Hui Tim-lik, who was 18 at the time of the offence, was originally charged with attempted murder, to which he pleaded not guilty. He admitted to the alternative charge of wounding with intent and prosecutors decided not to pursue the original charge.
by KELLY HO
17 JANUARY 2022
Hong Kong’s High Court has sentenced a 21-year-old man to seven years and nine months behind bars, after he admitted to slashing a policeman’s neck during a protest in Kwun Tong in 2019.
Judge Andrew Chan handed the prison term to Hui Tim-lik on Monday, after the defendant pleaded guilty last week to one count of wounding with intent. The then-secondary six student was said to have jabbed a box cutter into police sergeant Wesley Leung on a footbridge leading to the APM mall on October 13, 2019.
High Court. Photo: Kelly Ho/HKFP.
The assault took place as some 30 officers were walking towards the shopping centre after inspecting the MTR station. Hui suddenly ran up to the group from behind and cut the right side of Leung’s neck with a sharp object. The officer began bleeding profusely from a 3.5 cm-long wound on his neck that injured his vocal cords permanently, the court heard.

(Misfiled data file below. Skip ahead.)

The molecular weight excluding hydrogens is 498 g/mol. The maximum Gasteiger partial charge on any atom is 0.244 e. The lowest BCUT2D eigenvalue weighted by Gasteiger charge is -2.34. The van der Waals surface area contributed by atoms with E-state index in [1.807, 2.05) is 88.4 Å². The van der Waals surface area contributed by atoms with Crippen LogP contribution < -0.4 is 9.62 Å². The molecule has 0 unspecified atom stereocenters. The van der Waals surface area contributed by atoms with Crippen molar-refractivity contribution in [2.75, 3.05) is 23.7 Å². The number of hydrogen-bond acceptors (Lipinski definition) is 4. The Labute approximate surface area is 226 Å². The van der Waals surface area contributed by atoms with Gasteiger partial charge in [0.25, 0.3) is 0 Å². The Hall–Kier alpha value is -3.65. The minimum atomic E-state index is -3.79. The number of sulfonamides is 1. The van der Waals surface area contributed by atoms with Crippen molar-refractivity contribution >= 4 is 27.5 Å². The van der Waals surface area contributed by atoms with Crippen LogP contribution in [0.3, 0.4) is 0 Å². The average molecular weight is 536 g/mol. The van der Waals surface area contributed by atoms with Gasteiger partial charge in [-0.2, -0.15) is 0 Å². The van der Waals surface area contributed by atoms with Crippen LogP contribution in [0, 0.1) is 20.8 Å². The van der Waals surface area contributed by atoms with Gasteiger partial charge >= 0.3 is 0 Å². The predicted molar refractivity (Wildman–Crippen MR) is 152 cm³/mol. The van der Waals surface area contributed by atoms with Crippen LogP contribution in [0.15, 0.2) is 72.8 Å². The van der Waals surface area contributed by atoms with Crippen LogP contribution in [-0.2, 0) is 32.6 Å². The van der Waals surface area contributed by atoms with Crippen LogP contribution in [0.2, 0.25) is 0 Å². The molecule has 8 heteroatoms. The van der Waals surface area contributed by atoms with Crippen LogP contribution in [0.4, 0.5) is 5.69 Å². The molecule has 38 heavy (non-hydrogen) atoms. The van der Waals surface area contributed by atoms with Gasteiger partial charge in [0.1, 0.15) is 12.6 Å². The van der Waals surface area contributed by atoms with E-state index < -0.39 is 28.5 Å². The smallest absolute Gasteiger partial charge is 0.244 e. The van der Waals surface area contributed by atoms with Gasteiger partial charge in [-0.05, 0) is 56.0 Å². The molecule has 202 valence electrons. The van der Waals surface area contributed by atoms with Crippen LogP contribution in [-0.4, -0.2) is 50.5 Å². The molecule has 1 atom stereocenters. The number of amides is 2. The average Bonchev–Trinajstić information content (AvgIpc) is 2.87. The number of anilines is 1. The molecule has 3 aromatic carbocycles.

According to local media, Hui, who was 18 at the time of the offence, was originally charged with attempted murder, to which he pleaded not guilty. He admitted to the alternative charge of wounding with intent and prosecutors decided not to pursue the original charge but kept it on court file instead.
When Hui entered his plea last Tuesday, Hui said he had “made a big mistake” owing to his immaturity and foolishness. The defence cited a psychiatrist’s report saying that the defendant had autism spectrum disorder causing him to have weak self-control and to be easily swayed by the actions of others. But the argument was rejected by the court, which said letters from Hui’s teachers and girlfriend showed he was “normal” and not someone who breached the law due to his emotional state.
On the day of Hui’s offence, Hong Kong saw lengthy clashes between protesters and police in various districts, including Kwun Tong, Sha Tin and Tsuen Wan. Some protesters also blocked roads and vandalised shops.
Protests erupted in June 2019 over a since-axed extradition bill. They escalated into sometimes violent displays of dissent against police behaviour, amid calls for democracy and anger over Beijing’s encroachment. Demonstrators demanded an independent probe into the police conduct, amnesty for those arrested and a halt to the characterisation of protests as “riots.”